Gene families include genes that share similar cellular functions and commonly arise as a result of gene or genome duplication events. Gene duplication and deletion are generally considered important evolutionary mechanisms that give rise to phenotypic diversity6. The number of putative GLCAT gene family members in the investigated land plant species are comparable to an earlier report21 and ranged from two GLCAT genes in Selaginella moellendorffii to 22 GLCAT genes in soybean (Supplementary Table S1). This may be an indication of the extent of gene family expansion of GLCATs across evolutionary time, conceivably driven by forces of natural selection, coupled with the demand to adapt to a life on land.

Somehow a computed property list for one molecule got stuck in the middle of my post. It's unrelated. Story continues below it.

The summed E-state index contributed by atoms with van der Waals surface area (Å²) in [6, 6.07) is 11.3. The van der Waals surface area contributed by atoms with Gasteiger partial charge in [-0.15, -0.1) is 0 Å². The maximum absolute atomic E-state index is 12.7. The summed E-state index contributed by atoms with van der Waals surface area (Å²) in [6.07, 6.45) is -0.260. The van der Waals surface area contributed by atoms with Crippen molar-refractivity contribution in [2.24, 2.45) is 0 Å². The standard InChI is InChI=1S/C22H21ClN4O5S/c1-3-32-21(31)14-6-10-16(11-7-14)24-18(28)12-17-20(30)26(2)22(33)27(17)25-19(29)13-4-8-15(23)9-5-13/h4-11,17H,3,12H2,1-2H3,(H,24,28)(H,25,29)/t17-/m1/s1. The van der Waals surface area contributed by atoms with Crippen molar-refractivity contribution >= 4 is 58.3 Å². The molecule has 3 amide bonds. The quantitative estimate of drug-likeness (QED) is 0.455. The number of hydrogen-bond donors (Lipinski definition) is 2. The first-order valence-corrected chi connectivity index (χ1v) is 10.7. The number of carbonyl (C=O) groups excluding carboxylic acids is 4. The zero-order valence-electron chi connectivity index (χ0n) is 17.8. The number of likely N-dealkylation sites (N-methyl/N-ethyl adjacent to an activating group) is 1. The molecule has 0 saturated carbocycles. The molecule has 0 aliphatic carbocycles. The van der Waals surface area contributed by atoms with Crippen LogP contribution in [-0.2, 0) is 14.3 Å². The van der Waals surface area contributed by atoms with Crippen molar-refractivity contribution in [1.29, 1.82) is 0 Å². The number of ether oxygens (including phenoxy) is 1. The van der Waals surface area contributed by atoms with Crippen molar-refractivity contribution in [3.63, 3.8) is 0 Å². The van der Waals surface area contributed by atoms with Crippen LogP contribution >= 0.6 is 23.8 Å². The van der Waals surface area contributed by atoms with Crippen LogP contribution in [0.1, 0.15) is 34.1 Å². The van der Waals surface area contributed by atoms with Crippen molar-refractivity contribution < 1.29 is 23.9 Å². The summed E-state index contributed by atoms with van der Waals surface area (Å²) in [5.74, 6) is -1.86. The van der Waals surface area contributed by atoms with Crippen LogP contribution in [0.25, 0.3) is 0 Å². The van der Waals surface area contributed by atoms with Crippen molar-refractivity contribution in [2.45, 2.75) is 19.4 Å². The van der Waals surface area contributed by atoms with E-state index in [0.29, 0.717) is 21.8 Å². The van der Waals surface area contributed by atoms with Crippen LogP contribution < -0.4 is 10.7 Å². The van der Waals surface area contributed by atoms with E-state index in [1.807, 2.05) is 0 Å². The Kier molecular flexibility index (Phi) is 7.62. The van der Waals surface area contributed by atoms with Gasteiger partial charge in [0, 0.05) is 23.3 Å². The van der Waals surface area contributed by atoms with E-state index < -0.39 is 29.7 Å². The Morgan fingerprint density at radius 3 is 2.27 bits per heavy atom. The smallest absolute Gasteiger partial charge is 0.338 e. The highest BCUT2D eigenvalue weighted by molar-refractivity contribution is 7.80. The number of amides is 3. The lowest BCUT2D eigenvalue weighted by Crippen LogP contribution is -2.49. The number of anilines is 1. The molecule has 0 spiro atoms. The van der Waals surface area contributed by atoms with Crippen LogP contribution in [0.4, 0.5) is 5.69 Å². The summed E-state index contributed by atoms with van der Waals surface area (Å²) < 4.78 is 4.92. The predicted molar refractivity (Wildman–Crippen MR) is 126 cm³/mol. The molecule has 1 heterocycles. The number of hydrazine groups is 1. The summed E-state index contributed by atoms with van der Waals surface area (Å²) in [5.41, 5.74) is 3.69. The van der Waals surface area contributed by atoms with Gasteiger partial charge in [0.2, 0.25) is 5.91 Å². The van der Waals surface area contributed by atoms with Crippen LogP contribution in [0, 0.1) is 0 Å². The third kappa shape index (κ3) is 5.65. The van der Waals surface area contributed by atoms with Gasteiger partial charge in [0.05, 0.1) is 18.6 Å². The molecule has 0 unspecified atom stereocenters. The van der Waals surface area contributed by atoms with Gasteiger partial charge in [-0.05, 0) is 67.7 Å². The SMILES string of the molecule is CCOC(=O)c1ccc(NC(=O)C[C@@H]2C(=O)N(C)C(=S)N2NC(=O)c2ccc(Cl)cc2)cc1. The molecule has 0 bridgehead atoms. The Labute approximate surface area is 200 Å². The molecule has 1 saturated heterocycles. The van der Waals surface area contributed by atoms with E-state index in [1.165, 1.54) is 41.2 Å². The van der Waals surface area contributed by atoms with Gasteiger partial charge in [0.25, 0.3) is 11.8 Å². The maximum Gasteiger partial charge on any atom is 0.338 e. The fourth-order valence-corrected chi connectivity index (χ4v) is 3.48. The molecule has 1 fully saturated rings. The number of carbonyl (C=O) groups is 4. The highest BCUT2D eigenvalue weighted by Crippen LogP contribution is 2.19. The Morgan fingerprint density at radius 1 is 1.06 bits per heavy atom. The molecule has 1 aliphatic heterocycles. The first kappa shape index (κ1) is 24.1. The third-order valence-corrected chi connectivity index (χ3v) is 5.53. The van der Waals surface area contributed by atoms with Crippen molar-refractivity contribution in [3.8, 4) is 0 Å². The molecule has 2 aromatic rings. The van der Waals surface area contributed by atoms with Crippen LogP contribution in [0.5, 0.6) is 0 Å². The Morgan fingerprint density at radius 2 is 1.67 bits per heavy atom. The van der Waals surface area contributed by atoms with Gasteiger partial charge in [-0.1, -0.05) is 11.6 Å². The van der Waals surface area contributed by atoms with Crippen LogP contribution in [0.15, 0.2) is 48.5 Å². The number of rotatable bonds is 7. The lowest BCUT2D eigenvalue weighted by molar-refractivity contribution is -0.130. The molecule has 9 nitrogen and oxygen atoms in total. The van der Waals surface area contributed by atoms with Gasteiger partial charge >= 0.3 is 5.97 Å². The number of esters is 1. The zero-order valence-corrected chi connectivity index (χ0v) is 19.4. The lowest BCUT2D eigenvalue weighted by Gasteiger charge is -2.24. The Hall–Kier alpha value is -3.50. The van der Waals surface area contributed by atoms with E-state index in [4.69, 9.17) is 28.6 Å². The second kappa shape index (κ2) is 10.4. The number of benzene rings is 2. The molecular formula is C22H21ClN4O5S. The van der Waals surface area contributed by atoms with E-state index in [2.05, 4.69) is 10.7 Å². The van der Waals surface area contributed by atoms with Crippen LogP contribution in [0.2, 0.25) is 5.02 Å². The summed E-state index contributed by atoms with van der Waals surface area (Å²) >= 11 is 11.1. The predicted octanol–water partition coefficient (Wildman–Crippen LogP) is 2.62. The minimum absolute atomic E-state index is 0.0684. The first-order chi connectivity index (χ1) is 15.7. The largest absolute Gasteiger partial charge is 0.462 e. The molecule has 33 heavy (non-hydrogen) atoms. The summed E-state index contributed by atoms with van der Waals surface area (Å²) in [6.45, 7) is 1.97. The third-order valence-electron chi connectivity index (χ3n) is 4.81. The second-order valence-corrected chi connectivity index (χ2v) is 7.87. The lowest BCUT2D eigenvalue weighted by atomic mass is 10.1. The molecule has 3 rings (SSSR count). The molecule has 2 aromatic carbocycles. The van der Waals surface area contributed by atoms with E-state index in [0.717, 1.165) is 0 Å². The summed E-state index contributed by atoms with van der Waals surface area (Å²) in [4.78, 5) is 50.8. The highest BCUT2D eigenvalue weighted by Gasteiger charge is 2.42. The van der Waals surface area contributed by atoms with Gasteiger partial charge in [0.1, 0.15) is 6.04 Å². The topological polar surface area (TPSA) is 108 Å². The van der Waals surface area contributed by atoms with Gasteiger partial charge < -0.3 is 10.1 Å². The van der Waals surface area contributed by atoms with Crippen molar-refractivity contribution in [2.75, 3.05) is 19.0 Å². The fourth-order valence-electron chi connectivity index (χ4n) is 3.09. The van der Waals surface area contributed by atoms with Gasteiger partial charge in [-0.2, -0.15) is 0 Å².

Conserved regions among gene family members across species can identify functionally important motifs. Many GTs require divalent metal ions, commonly Mn2+ or Mg2+, for catalytic activity17 which bind to DXD motifs. In Arabidopsis, ATGLCAT14A showed full activity in the absence of Mn2+ or Mg2+; however, the addition of EDTA (> 5 mM) inhibited its activity. Apparently, this suggests that other divalent metal ions may be involved in enzyme activity11. In this study, we identified a moderately conserved motif, X/DWD/X among putative GLCAT gene family members with 71 out of 161 sequences having the DWD motif, including a bryophyte and a lycophyte. Representative sequences of the mammalian O-β-xylosyltransferases (XT-I, XT-II), belonging to the GT14 family, possesses a highly conserved and functionally characterized DXD motif20 that is absent in plant GLCATs and an uncharacterized X/DWD motif common to plants and mammals (Supplementary Fig. S1). Gotting et al.20 argued that the DWD motif is unique in the sense that no GT families investigated so far have an aromatic amino acid, tryptophan (W), at the central position of the consensus motif, and this observation has been reported earlier25. Interestingly, an investigation into the role of the tryptophan residue demonstrated that alterations of the tryptophan (W) residue in the DWD motif in the human XT-1 protein to either a neutral, basic, or acidic amino acid resulted in a > 60% reduction in enzyme activity20. Although, this functionally important DWD motif in human XT-1 does not align with the Arabidopsis GLCAT sequences in this study (Supplementary Fig. S1), we hypothesize that the highly conserved W residue in the X/DWD motif shared by all species may have been evolutionarily selected to play either a functional or structural role that promotes GLCAT catalytic activity in plants especially when this is the only X/DWD/X motif present among plant GT14 family members. Site-directed mutagenesis studies aimed at discovering the role of this conserved W and the flanking aspartate residues in the DWD motif could address this hypothesis.